Thank you. Yeah, I would've gone longer if I knew he would eventually be born vaginally because I didn't care about the pain. But I knew in my heart he wasn't and if I stayed longer under Pitocin he would eventually get distressed and it would be an EMCS which would be even worse..NO time to ask questions. So I know I made the right choice at the right time.

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#36 of 55 Old 11-23-2013, 02:47 PM
 
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My story is like others...(added into the mix first child and older mother)...

 

Planned for as natural a birth as possible. Was quite sure I had the balls for the pain etc (ahem).

Come due date no action.

Slightly frightened into a membrane sweep.

A somewhat 'false' labour begins the next day.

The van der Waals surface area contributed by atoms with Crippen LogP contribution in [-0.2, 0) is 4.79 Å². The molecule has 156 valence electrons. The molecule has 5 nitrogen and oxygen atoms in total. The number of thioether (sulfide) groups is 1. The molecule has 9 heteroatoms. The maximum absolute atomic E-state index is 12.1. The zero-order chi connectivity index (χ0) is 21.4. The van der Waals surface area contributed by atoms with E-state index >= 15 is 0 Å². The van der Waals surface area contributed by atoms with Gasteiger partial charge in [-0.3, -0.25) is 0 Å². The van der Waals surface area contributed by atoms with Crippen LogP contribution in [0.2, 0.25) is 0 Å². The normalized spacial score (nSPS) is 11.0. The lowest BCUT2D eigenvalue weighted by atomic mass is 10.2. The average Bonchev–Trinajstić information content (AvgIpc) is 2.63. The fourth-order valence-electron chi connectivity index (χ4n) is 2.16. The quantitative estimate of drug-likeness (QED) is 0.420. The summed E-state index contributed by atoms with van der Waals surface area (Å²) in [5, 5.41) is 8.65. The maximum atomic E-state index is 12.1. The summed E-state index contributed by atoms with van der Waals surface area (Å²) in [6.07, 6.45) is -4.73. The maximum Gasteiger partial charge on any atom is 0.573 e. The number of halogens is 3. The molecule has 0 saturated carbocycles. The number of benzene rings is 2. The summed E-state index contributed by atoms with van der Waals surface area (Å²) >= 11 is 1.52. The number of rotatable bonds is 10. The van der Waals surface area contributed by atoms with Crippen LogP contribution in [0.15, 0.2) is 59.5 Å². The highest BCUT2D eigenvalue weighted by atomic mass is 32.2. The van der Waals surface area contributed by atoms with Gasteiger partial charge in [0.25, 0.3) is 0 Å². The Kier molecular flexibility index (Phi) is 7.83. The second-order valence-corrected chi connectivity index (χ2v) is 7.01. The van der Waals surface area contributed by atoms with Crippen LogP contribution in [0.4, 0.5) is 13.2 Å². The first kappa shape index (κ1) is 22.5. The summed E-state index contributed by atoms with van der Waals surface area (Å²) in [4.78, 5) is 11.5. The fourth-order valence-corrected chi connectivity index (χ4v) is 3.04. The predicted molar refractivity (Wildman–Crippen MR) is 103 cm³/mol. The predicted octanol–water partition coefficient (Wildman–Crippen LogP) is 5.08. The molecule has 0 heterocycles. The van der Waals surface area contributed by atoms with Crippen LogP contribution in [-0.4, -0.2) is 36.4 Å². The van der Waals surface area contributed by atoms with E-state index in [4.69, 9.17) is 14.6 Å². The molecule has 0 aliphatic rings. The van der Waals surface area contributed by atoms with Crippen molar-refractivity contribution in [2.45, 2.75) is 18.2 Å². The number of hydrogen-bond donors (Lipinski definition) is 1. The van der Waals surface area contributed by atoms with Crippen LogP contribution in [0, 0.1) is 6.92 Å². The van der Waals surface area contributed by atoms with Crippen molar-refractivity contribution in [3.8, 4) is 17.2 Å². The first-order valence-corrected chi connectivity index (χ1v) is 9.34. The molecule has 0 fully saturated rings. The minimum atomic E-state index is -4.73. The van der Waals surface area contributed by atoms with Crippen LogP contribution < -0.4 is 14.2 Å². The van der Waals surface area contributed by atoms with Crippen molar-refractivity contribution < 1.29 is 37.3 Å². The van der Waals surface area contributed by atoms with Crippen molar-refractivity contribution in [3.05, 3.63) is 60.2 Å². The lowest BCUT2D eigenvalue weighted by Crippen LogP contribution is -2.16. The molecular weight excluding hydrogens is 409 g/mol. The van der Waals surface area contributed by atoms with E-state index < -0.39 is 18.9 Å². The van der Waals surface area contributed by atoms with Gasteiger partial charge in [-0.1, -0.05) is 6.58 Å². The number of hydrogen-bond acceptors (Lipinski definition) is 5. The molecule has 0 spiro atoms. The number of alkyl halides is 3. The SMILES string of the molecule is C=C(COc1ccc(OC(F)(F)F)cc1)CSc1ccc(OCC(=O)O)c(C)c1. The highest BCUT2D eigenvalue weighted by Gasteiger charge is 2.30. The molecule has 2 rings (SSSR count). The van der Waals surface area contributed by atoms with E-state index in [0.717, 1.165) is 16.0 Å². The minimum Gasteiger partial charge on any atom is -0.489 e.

Contractions for a day and a half...but no real progression...

Lots of midwives faffing about being encouraging...but possibly not telling the entire truth the entire time.

Drugs - no progression.

Hot tub - no progression.

Two days in - section.

 

Hmm.

 

I still grieve.

She will be my only...so I only got one roll of the dice.

But - it is what it is....and I have to say that the struggles I'm having with her now as a three year old, are far outweighing any nagging feelings about the way she arrived!!!

Having said that - I do totally allow myself some quiet sad thoughts...whenever I feel the need. Some pains and regrets and negativity never fully go away, we can only absorb them, and do our best not to let them overwhelm us so we're incapable of enjoying the good stuff. Or at least that's what I tell myself!

 

:eyesroll

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#37 of 55 Old 11-27-2013, 01:31 PM